We all know that e-mail is a powerful tool that allows marketers the unique ability to reach potentially millions of people with a single communication. However, to be effective, marketers need to employ cleverness in their content, relevance in their offers and a certain technical facility in the mode of transmission. Ultimately, the bottom line isn’t measured by how many people you reach, but rather how many people reach back to you.
Compelling content can inspire the much sought-after clickthrough and conversion, but I want to focus on a particularly clever bit of subject line wizardry that I think should inspire us to think about how we are going about this thing we call marketing.
Macy’s recently ran a “Hot Summer Sale & Clearance.” This is nothing new; I’ve been reading their sales notices for years. However, what caused me to do a double take was the subject line that they used this time: “Keep your car parked at home — clearance items ship for just 99 cents.”
Let’s think about this very carefully. We are in a world where fuel costs have soared and show no sign of abating. The Internet as a marketplace has always afforded us the luxury of shopping from the couch, but is the convenience of online commerce just a convenience or a cost-saving necessity in today’s market?
Macy’s apparently thinks saving money on fuel is so important to consumers that they used it as their subject line for the final three days of the sale. The initial carrot here is not the 20% to 65% savings that the body of the e-mail promotes, but rather an instant savings on something that’s a hot-button topic in the elections; a pain shared and felt by everyone; and an indispensable commodity that holds sway over our daily lives: the price of fuel.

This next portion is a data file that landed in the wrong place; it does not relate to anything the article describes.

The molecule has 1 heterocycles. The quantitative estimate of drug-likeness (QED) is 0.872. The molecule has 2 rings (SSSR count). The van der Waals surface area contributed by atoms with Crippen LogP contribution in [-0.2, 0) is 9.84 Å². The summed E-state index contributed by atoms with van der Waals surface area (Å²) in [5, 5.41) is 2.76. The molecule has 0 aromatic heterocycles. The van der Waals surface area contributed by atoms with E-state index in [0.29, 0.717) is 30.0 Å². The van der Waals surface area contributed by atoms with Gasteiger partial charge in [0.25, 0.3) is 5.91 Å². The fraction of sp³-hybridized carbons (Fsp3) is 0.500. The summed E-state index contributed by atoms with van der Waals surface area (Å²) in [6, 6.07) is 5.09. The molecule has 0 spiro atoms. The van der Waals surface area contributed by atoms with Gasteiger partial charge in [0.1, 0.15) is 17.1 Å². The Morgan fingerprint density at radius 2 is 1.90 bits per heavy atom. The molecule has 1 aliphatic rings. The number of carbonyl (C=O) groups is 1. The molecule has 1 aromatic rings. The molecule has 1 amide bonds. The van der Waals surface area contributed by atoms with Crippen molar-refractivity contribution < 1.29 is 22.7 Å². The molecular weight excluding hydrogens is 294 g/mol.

Is it possible that e-commerce will grow due to the cost of getting around? This is the philosophical question that underlies a more immediate question: How do marketers make way for their products and services in a time of economic difficulty?
Every day, people are assaulted with a cornucopia of news stories around rising prices, especially with energy, fuel and food. Clever and contemporary marketing should suggest that an effective campaign is not only creating appeal, but the ability for a product or service to have a multifaceted cost benefit to the purchaser; that is, “How can I spend money to save money?”
Marketers that answer this question and position their products to imply cost savings in a place that a consumer may not expect stand to not only win the hearts and minds, but more importantly, the wallets of people somewhat more hesitant to spend frivolously.
The take-away is this: Make your content not only relevant, but relevant in the bigger context of what is going on in the world around you, and more importantly, your consumers. By connecting your offers with the average consumer’s needs, your digital missive will not only serve you, but you will be serving your end clients in more ways than one.